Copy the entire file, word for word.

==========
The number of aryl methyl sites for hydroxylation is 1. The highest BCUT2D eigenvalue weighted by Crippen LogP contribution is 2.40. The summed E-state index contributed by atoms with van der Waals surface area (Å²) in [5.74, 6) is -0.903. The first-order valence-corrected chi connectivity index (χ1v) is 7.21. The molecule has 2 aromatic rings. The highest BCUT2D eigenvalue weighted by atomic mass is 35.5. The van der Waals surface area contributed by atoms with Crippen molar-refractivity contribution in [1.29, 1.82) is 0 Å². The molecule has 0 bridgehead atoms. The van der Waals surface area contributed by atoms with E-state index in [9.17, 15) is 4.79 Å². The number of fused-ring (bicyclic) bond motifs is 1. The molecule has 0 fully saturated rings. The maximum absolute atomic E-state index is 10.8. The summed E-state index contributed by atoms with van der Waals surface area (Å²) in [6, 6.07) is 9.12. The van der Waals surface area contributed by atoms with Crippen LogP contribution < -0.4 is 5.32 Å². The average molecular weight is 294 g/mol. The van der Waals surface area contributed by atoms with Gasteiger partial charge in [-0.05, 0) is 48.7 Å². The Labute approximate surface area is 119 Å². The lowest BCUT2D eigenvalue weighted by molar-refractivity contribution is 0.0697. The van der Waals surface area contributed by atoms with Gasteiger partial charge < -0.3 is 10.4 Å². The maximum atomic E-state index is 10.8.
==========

The number of aryl methyl sites for hydroxylation is 1. The highest BCUT2D eigenvalue weighted by Crippen LogP contribution is 2.40. The summed E-state index contributed by atoms with van der Waals surface area (Å²) in [5.74, 6) is -0.903. The first-order valence-corrected chi connectivity index (χ1v) is 7.21. The molecule has 2 aromatic rings. The highest BCUT2D eigenvalue weighted by atomic mass is 35.5. The van der Waals surface area contributed by atoms with Crippen molar-refractivity contribution in [1.29, 1.82) is 0 Å². The molecule has 0 bridgehead atoms. The van der Waals surface area contributed by atoms with E-state index in [9.17, 15) is 4.79 Å². The number of fused-ring (bicyclic) bond motifs is 1. The molecule has 0 fully saturated rings. The maximum absolute atomic E-state index is 10.8. The summed E-state index contributed by atoms with van der Waals surface area (Å²) in [6, 6.07) is 9.12. The van der Waals surface area contributed by atoms with Crippen LogP contribution < -0.4 is 5.32 Å². The average molecular weight is 294 g/mol. The van der Waals surface area contributed by atoms with Gasteiger partial charge in [-0.05, 0) is 48.7 Å². The Labute approximate surface area is 119 Å². The lowest BCUT2D eigenvalue weighted by molar-refractivity contribution is 0.0697. The van der Waals surface area contributed by atoms with Gasteiger partial charge < -0.3 is 10.4 Å². The maximum atomic E-state index is 10.8.